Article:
Ophthalmology

About Ophthalmology at AMC

The Ophthalmology Service at the Animal Medical Center provides scheduled and emergency care for companion animals with eye and vision problems. Under the direction of a renowned, board-certified ophthalmologist, we offer diagnostic and treatment techniques to alleviate vision disorders in companion animals, ensuring the highest possible quality of life.

Symptoms

If your pet is displaying any of the following symptoms, it may indicate an ocular condition:

  • Squinting or holding eye(s) shut
  • Scratching or rubbing at eye(s)
  • Excessive green or yellow discharge
  • Swelling of the eye(s) or eyelid(s)
  • A change in color, especially cloudiness or redness

Common clinical signs associated with vision impairment or loss that may require intervention include:

  • Running into unfamiliar objects
  • Difficulty finding familiar objects (i.e. food dishes, water bowls, toys)
  • Lethargy, confusion, weakness, anxiety, depression
  • Suddenly unwilling to jump or climb
  • Unable to locate moving or stationary objects
  • Refusal to move in darkness
  • Developing aggressive behavior
  • Seeking security—“always at your feet”
  • Exaggerated “high-stepping” gait
  • Head carried low—“constantly sniffs the ground when walking”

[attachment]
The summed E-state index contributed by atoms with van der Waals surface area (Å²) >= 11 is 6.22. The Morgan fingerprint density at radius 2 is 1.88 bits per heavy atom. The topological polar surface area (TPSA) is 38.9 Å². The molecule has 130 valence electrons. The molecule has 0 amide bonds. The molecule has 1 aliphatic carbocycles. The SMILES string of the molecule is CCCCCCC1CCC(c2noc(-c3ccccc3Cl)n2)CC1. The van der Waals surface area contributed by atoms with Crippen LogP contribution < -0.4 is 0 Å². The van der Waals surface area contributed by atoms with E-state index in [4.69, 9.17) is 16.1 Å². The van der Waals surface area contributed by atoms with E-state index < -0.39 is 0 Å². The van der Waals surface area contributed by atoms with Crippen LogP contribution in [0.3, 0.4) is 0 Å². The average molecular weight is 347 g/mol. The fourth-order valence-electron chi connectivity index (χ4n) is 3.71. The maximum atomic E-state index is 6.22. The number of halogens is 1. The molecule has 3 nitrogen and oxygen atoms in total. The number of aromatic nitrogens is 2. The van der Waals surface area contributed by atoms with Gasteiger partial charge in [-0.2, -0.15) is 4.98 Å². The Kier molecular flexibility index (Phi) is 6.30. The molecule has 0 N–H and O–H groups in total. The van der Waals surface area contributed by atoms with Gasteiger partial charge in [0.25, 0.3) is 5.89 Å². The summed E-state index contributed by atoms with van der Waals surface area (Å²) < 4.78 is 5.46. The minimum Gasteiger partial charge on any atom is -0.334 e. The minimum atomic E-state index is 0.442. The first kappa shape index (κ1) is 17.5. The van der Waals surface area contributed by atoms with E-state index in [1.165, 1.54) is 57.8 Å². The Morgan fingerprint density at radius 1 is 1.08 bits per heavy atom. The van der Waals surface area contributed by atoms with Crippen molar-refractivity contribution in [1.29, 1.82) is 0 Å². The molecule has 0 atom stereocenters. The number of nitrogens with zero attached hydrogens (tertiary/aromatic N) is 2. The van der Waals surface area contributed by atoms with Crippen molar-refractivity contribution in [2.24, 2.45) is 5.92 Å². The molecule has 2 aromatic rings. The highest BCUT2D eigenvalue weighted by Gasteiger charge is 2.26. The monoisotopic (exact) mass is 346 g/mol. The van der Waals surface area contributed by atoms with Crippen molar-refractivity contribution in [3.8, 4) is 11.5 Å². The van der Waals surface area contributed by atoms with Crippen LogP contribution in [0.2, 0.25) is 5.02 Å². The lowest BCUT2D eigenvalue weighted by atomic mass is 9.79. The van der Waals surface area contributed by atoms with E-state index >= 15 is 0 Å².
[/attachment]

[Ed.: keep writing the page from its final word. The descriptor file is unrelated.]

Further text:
Ophthalmic Examination

When your pet visits the Ophthalmology Service at AMC, we begin with thorough ophthalmic examination. This typically includes:

  • An assessment of comfort and vision
  • Slitlamp biomicroscopy to evaluate the surface of the eye, the iris, and lens
  • Indirect ophthalmoscopy to evaluate the back of the eye (the retina)
  • Measurement of tear production and intraocular pressure

Other diagnostic tests may be performed as needed. These can include:

  • Gonioscopy
  • Electroretinography
  • Ocular ultrasound
  • CT-scan or MRI

Ophthalmic Procedures

The Ophthalmology team at the Animal Medical Center routinely performs the following procedures for dogs, cats, and other small animals:

  • Diamond burr keratotomy to treat an indolent corneal ulcer
  • Surgical removal of eyelid tumors
  • Surgical correction of entropion
  • Surgical correction of a prolapsed gland of the third eyelid
  • A conjunctival pedicle graft or other grafting procedure to treat deep corneal ulcers or corneal perforations
  • Suturing of corneal lacerations
  • Phacofragmentation with artificial lens implantation to treat cataract
  • Transscleral lasercyclophotocoagulation to treat glaucoma
  • Insertion of an Ahmed glaucoma valve
  • Chemical ablation to treat chronic glaucoma
  • Removal of the eye
  • Insertion of an intrascleral prosthesis

Helpful Resources

For more information on veterinary ophthalmology and common conditions affecting companion animals, please visit the website of the American College of Veterinary Ophthalmologists.